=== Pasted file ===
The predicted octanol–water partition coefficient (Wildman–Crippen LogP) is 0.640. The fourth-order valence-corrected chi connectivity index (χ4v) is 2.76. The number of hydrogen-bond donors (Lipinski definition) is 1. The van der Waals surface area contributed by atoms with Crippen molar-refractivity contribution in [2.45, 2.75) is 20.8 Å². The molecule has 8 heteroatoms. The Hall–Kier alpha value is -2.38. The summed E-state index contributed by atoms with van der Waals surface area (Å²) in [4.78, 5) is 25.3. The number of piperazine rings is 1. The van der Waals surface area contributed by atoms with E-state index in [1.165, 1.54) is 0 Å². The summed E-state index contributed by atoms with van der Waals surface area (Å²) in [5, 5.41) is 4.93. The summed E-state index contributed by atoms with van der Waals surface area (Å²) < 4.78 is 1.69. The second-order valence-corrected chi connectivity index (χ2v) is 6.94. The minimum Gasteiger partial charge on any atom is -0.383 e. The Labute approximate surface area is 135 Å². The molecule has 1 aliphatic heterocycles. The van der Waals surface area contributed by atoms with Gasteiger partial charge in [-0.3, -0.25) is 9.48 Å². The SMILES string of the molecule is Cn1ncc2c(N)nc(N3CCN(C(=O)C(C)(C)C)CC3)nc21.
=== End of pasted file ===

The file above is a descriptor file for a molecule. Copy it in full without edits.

The predicted octanol–water partition coefficient (Wildman–Crippen LogP) is 0.640. The fourth-order valence-corrected chi connectivity index (χ4v) is 2.76. The number of hydrogen-bond donors (Lipinski definition) is 1. The van der Waals surface area contributed by atoms with Crippen molar-refractivity contribution in [2.45, 2.75) is 20.8 Å². The molecule has 8 heteroatoms. The Hall–Kier alpha value is -2.38. The summed E-state index contributed by atoms with van der Waals surface area (Å²) in [4.78, 5) is 25.3. The number of piperazine rings is 1. The van der Waals surface area contributed by atoms with E-state index in [1.165, 1.54) is 0 Å². The summed E-state index contributed by atoms with van der Waals surface area (Å²) in [5, 5.41) is 4.93. The summed E-state index contributed by atoms with van der Waals surface area (Å²) < 4.78 is 1.69. The second-order valence-corrected chi connectivity index (χ2v) is 6.94. The minimum Gasteiger partial charge on any atom is -0.383 e. The Labute approximate surface area is 135 Å². The molecule has 1 aliphatic heterocycles. The van der Waals surface area contributed by atoms with Gasteiger partial charge in [-0.3, -0.25) is 9.48 Å². The SMILES string of the molecule is Cn1ncc2c(N)nc(N3CCN(C(=O)C(C)(C)C)CC3)nc21.